Posted by: Sophie Khatib4 DEC 2012
I have just stumbled across an article, purely by typing the wrong thing into google. I put it down to fate! I found some fascinating research that I hope interests one or two of you as well as me!
It turns out that our immune system, specifically leukocytes, have a huge role in metabolic disease and are intrinsically linked with obesity.
When we look at tissues under a microscope, there are normally some ‘other stuff’ that we can see as well as the tissue, including white blood cells. It was always thought that these were transient and had been caught during the tissue biopsy, playing no significant role. But when scientists have looked closer, these leukocytes are not there purely by chance. Specific macrophages create a niche environment in certain tissues, with different lineages occupying different organs. When these macrophages were wiped out, it appears that the same niche multiplied and restored normal levels, showing that this was not just coincidence.
But why are these macrophages colonising normal tissue and healthy organs? Is there a need for them there?
Now chemokines will be released in certain circumstances and allow macrophages to be directed to the site where they are needed, but these tissue specific macrophages seem to be present in non infected tissues. Much research has now been conducted that is showing macrophages to have a non immunological function. They seem to receive and act upon signals from damaged areas of the tissue and initiate repair by, for example, releasing initiation factors.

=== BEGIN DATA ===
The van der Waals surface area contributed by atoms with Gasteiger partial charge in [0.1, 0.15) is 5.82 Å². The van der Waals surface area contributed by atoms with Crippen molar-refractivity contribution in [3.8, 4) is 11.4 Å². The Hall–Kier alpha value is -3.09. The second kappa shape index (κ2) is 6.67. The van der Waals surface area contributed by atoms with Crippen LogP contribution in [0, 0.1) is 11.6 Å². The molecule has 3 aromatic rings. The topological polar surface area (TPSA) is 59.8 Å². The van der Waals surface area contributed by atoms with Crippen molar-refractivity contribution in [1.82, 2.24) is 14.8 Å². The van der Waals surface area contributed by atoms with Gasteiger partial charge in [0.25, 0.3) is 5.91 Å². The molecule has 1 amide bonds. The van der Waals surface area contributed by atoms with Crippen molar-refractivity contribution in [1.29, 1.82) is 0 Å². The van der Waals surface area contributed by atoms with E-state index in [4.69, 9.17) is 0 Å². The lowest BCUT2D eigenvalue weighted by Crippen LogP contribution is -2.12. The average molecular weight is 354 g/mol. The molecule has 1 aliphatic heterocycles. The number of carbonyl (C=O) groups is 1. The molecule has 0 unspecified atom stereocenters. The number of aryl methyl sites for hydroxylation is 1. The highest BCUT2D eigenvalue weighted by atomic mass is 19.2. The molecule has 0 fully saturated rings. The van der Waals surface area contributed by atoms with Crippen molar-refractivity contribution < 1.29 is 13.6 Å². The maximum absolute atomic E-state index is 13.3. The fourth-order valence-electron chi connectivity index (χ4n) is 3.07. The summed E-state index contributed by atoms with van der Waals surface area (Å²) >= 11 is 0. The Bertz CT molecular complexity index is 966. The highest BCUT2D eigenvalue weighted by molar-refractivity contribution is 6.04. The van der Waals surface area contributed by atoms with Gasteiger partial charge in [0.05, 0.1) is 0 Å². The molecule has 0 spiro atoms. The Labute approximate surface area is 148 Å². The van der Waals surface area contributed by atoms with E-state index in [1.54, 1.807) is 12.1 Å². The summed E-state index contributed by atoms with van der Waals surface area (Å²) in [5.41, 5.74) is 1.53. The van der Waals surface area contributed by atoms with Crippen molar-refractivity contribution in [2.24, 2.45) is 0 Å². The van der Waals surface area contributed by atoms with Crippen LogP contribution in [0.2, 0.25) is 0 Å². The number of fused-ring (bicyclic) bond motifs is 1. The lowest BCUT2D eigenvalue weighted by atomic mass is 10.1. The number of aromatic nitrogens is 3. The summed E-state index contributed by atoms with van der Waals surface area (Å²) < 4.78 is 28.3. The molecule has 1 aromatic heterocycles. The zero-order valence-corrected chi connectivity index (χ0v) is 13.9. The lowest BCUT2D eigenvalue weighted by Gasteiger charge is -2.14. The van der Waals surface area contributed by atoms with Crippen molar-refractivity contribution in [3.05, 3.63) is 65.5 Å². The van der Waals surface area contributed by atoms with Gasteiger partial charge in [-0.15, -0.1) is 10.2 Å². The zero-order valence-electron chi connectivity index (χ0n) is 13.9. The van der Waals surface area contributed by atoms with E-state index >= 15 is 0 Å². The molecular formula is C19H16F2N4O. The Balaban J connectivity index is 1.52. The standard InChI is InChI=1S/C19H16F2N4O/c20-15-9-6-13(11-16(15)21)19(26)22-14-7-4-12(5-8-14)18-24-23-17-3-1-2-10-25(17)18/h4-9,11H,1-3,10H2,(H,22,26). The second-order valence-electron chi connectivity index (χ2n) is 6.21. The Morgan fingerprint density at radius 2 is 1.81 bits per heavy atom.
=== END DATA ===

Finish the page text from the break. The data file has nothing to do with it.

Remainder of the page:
Pro-inflammatory mediators are released from macrophages when present in adipose (fat) tissue whereas anti-inflammatory mediators are released from those macrophages in lean tissue. These both occur in white adipose tissue. Brown adipose tissue has the unique characteristic of being able to be broken down, by oxidising fatty acids and producing heat to keep a person warm when acclimatising to cold temperatures. The switch to allow brown adipose tissue to be broken down has now been found to go through macrophages. This means that we have macrophages acting as a messenger in a cascade, signalling for the breakdown of both brown and white adipose tissue, aka fat! Researchers have found that interleukin 4 increases the sensitivity of the macrophage to these signals and allows for increased levels of fat breakdown.
Now, this is important for pharmacists because it may offer a new therapeutic target for one of the fastest growing health problems around the world. Not only is obesity dangerous alone, it also predisposes a person to an increased chance of other co-morbidities such as type 2 diabetes mellitus, hypertension, MI, stroke, the list goes on. Is this already disregulated in obese patients? Could this be exploited as a drug target? Only time, and a lot more research, will tell but it looks exciting to me!